The Archie Carr National Wildlife Refuge (ACNWR), located along the central east coast of Florida (USA) in the western North Atlantic, hosts one of the largest loggerhead (Caretta caretta) nesting assemblages in the western Hemisphere. Sea turtle nesting activity has been continuously monitored on this beach for > 31 yrs, representing one of the longest sea turtle reproductive data sets in the world.

Trend in North Atlantic tropical cyclone frequency is subject to uncertainties related mainly to observational deficiencies. These uncertainties make assessments of anthropogenic effects on present and future trends problematic. Here we document that, contrary to received opinion, ship numbers actually peaked in the mid-nineteenth century and reached a minimum in the early twentieth century. The greater opportunities for ship encounters with tropical cyclones is demonstrated in re-analysis of Eastern Atlantic tropical cyclones from 1851–1898.

Of the many processes contributing to long-term sea-level change, little attention has been paid to the large-scale contributions of salinity-driven halosteric changes. We evaluate observed and simulated estimates of long-term (1950-present) halosteric patterns and compare these to corresponding thermosteric changes. Spatially coherent halosteric patterns are visible in the historical record, and are consistent with estimates of long-term water cycle amplification.

The global ocean stores more than 90% of the heat associated with observed greenhouse-gas-attributed global warming. Using satellite altimetry observations and a large suite of climate models, we conclude that observed estimates of 0–700 dbar global ocean warming since 1970 are likely biased low. This underestimation is attributed to poor sampling of the Southern Hemisphere, and limitations of the analysis methods that conservatively estimate temperature changes in data-sparse regions.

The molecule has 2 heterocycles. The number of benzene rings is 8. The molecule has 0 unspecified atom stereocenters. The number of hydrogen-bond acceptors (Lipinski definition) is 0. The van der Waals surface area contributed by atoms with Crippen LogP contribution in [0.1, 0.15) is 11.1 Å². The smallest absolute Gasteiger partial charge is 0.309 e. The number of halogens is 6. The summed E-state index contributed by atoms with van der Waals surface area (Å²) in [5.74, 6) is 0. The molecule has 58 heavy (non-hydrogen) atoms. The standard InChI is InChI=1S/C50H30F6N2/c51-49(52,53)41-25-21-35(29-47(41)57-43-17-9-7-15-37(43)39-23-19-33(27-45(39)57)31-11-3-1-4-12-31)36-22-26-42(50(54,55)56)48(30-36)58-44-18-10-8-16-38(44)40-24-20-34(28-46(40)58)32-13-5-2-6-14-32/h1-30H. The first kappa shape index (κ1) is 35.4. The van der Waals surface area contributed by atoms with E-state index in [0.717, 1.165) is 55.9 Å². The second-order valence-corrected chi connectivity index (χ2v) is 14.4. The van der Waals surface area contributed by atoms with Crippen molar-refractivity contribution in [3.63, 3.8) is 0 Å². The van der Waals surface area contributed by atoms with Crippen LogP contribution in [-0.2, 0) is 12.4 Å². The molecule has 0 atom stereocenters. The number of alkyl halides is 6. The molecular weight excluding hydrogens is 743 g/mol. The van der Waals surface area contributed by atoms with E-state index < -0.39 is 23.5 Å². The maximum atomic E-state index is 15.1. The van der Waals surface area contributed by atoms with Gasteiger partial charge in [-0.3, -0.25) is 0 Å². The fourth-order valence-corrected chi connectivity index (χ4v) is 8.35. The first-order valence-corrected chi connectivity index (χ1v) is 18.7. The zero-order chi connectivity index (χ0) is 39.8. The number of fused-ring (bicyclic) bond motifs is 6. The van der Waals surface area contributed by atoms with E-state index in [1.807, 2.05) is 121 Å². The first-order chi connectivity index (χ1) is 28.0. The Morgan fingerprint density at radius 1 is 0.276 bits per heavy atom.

During glacial periods of the Late Pleistocene, an abundance of proxy data demonstrates the existence of large and repeated millennial-scale warming episodes, known as Dansgaard–Oeschger (DO) events. This ubiquitous feature of rapid glacial climate change can be extended back as far as 800,000 years before present (BP) in the ice core record, and has drawn broad attention within the science and policy-making communities alike. Many studies have been dedicated to investigating the underlying causes of these changes, but no coherent mechanism has yet been identified.

Dissolved iron is an essential micronutrient for marine phytoplankton, and its availability controls patterns of primary productivity and carbon cycling throughout the oceans. The relative importance of different sources of iron to the oceans is not well known, however, and flux estimates from atmospheric dust, hydrothermal vents and oceanic sediments vary by orders of magnitude. Here we present a high-resolution transect of dissolved stable iron isotope ratios (δ56Fe) and iron concentrations ([Fe]) along a section of the North Atlantic Ocean.

Several large and rapid changes in atmospheric temperature and the partial pressure of carbon dioxide in the atmosphere—probably linked to changes in deep ocean circulation—occurred during the last deglaciation. The abrupt temperature rise in the Northern Hemisphere and the restart of the Atlantic meridional overturning circulation at the start of the Bølling–Allerød interstadial, 14,700 years ago, are among the most dramatic deglacial events, but their underlying physical causes are not known.

Despite recent advances in field research on white sharks (Carcharodon carcharias) in several regions around the world, opportunistic capture and sighting records remain the primary source of information on this species in the northwest Atlantic Ocean (NWA). Previous studies using limited datasets have suggested a precipitous decline in the abundance of white sharks from this region, but considerable uncertainty in these studies warrants additional investigation.

Our understanding of the deglacial evolution of the Antarctic Ice Sheet (AIS) following the Last Glacial Maximum (26,000–19,000 years ago) is based largely on a few well-dated but temporally and geographically restricted terrestrial and shallow-marine sequences. This sparseness limits our understanding of the dominant feedbacks between the AIS, Southern Hemisphere climate and global sea level. Marine records of iceberg-rafted debris (IBRD) provide a nearly continuous signal of ice-sheet dynamics and variability.